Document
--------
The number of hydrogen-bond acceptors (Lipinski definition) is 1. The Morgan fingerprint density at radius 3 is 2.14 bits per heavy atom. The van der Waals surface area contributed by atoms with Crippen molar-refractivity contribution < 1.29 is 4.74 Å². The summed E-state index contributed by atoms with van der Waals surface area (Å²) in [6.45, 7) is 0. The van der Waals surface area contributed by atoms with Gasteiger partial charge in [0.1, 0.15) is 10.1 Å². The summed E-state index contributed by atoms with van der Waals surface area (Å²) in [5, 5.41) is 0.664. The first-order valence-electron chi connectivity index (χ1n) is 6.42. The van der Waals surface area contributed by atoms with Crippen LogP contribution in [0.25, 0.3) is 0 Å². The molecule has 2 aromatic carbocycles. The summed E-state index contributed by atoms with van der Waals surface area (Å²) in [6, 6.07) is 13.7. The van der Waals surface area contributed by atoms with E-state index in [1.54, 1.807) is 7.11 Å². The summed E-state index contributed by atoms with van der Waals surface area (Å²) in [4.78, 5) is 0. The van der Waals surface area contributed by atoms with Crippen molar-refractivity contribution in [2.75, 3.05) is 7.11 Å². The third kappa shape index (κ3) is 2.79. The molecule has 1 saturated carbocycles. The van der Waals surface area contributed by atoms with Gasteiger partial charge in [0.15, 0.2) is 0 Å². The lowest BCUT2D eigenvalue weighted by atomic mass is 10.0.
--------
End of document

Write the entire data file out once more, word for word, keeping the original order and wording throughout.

The number of hydrogen-bond acceptors (Lipinski definition) is 1. The Morgan fingerprint density at radius 3 is 2.14 bits per heavy atom. The van der Waals surface area contributed by atoms with Crippen molar-refractivity contribution < 1.29 is 4.74 Å². The summed E-state index contributed by atoms with van der Waals surface area (Å²) in [6.45, 7) is 0. The van der Waals surface area contributed by atoms with Gasteiger partial charge in [0.1, 0.15) is 10.1 Å². The summed E-state index contributed by atoms with van der Waals surface area (Å²) in [5, 5.41) is 0.664. The first-order valence-electron chi connectivity index (χ1n) is 6.42. The van der Waals surface area contributed by atoms with Crippen LogP contribution in [0.25, 0.3) is 0 Å². The molecule has 2 aromatic carbocycles. The summed E-state index contributed by atoms with van der Waals surface area (Å²) in [6, 6.07) is 13.7. The van der Waals surface area contributed by atoms with E-state index in [1.54, 1.807) is 7.11 Å². The summed E-state index contributed by atoms with van der Waals surface area (Å²) in [4.78, 5) is 0. The van der Waals surface area contributed by atoms with Crippen molar-refractivity contribution in [2.75, 3.05) is 7.11 Å². The third kappa shape index (κ3) is 2.79. The molecule has 1 saturated carbocycles. The van der Waals surface area contributed by atoms with Gasteiger partial charge in [0.15, 0.2) is 0 Å². The lowest BCUT2D eigenvalue weighted by atomic mass is 10.0.